A recent "Islamic State of Iraq and the Levant" (ISIL) video inciting youth to attack Egyptian army and police officers is an explicit call to spread hatred that will not be tolerated by Egyptian society, analysts tell Al-Mashareq.
In mid-June, ISIL's Wilayat al-Raqa media office released a clip titled "Foothold of Conquerors" which has been circulated via extremist social media accounts.
In the clip, which first aired June 17th, two men calling themselves "Abu Humam al-Masri" and "Abu Osama al-Masri" incite Egyptian youth to carry out knife attacks against the Egyptian army and police.
The video also calls on ISIL supporters to follow the path of its Egyptian affiliate, Wilayat Sinai, and to donate money, describing that as a form of jihad. It goes on to label as "takfir" a number of members of political Islamist parties on the grounds that they agreed to participate in Egypt's parliamentary elections.
The video is an explicit call to spread hatred in Egyptian society, analysts said.
It indicates the group is totally bankrupt in terms of both money and fighters, they said, especially in light of its call for "lone wolves" to engage in acts of terrorism and for cash donations to Wilayat Sinai.
'Desperate attempt to recruit new members'
The group's new video is a "desperate attempt to recruit new members to make up for the human losses it suffered in successive campaigns waged against it in Sinai by the Egyptian army", said retired Egyptian army officer Maj. Gen. Yahya Mohammed Ali, who specialises in extremist groups.
ISIL’s call to "lone wolves" stems from its desperation, he told Al-Mashareq, as the army's crackdown on it has made it difficult for ISIL to mobilise en masse.
ISIL is now seeing its worst days in Sinai, Ali said, as evidenced by its repeated and unprecedented calls for cash donations to its elements in Sinai.
This unabashed call for money "shows the success of the stifling blockade imposed on [the group] by the Egyptian army", he added.
The video presents no major cause for concern, however, Ali said.
"The words in the video, which is directed at the Egyptian youth, will not have a real impact, because the truth about the group has been exposed to all," he said.
"Even the takfir issue will have no effect," he added, noting that the Islamist groups and leaders singled out by ISIL are a legitimate part of the political scene and have gained representation in parliament.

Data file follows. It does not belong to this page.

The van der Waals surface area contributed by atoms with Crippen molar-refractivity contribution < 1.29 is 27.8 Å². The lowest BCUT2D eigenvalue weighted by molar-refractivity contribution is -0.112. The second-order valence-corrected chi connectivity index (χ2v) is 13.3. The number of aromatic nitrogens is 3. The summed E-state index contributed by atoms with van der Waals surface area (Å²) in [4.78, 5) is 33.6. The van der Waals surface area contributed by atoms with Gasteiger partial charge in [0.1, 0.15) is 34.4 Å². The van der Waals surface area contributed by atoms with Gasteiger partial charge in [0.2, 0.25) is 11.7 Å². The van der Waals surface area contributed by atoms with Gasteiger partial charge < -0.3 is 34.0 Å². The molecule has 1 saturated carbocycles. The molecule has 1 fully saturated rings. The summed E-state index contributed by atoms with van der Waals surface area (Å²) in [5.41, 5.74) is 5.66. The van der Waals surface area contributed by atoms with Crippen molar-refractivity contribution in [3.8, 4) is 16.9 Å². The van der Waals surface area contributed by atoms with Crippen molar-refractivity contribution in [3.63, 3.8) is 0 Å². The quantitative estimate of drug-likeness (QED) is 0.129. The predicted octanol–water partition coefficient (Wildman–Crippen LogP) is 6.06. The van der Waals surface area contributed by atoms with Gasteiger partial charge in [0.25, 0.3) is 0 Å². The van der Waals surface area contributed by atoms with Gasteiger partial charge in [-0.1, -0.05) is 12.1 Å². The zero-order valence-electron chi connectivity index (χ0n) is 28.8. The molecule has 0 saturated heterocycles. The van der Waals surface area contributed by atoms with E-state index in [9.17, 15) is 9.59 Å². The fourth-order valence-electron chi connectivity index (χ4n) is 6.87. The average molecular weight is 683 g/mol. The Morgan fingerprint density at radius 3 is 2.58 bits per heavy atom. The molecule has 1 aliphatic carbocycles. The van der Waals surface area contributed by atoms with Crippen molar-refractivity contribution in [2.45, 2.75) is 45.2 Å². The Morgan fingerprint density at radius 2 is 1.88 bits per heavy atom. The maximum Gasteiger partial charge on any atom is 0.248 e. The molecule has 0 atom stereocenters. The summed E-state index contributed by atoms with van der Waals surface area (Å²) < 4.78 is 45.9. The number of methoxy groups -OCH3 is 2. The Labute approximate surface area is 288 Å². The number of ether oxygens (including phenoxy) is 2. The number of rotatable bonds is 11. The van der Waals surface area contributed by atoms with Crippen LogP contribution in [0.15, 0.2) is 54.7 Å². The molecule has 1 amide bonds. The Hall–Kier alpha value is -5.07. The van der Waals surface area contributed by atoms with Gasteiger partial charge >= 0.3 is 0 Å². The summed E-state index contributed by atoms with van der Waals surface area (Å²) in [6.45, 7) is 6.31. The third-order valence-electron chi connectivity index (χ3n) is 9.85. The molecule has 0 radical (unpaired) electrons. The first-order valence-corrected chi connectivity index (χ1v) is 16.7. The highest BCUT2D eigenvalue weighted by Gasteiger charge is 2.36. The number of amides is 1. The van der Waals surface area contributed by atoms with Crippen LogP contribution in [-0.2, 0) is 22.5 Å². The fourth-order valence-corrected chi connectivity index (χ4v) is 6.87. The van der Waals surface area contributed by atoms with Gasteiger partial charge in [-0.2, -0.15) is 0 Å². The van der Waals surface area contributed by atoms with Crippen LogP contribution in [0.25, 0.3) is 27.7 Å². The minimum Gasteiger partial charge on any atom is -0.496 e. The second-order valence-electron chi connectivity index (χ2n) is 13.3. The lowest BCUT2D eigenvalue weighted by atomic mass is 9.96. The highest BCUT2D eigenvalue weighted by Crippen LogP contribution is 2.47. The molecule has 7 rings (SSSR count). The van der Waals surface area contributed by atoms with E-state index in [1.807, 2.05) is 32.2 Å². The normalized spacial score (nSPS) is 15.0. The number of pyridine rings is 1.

All this is "unequivocal proof of the group’s inability to actually penetrate Egyptian society and indicates the influence of religious political parties in persuading the Egyptian youth to stay away from terrorist ideas" such as those propagated by ISIL and al-Qaeda, he said.
'Dissemination of utter hatred'
ISIL's video "contains nothing but the dissemination of utter hatred after the group declared takfir against everyone", said Al-Azhar cleric Sheikh Abdel Moneim Mohammed, imam of al-Nour mosque in al-Maadi.
The video declared Egyptians from all walks of life as "takfir", he told Al-Mashareq, from government officials to police and army personnel.
ISIL seeks to incite Egyptian youth to break away from mainstream society, he said, noting that Egyptian society is well aware of the danger of ISIL’s ideology.
As a result, he added, this will have the opposite effect, and will cause young people to distance themselves further from ISIL and other extremist groups.
ISIL is desperately trying to recruit youth and members of Islamic groups who are not involved in any type of violent activity but are instead engaging in political and advocacy activity, said Sameh Eid , an expert on Islamist groups.
This type of activity "is incompatible with the terrorist and takfiri ideas promoted by ISIL", he told Al-Mashareq.
As the Egyptian army tightens its grip on Sinai and deals ISIL painful blows in the process, ISIL has sought to recruit youth as fighters in order to "relieve the pressure", he added.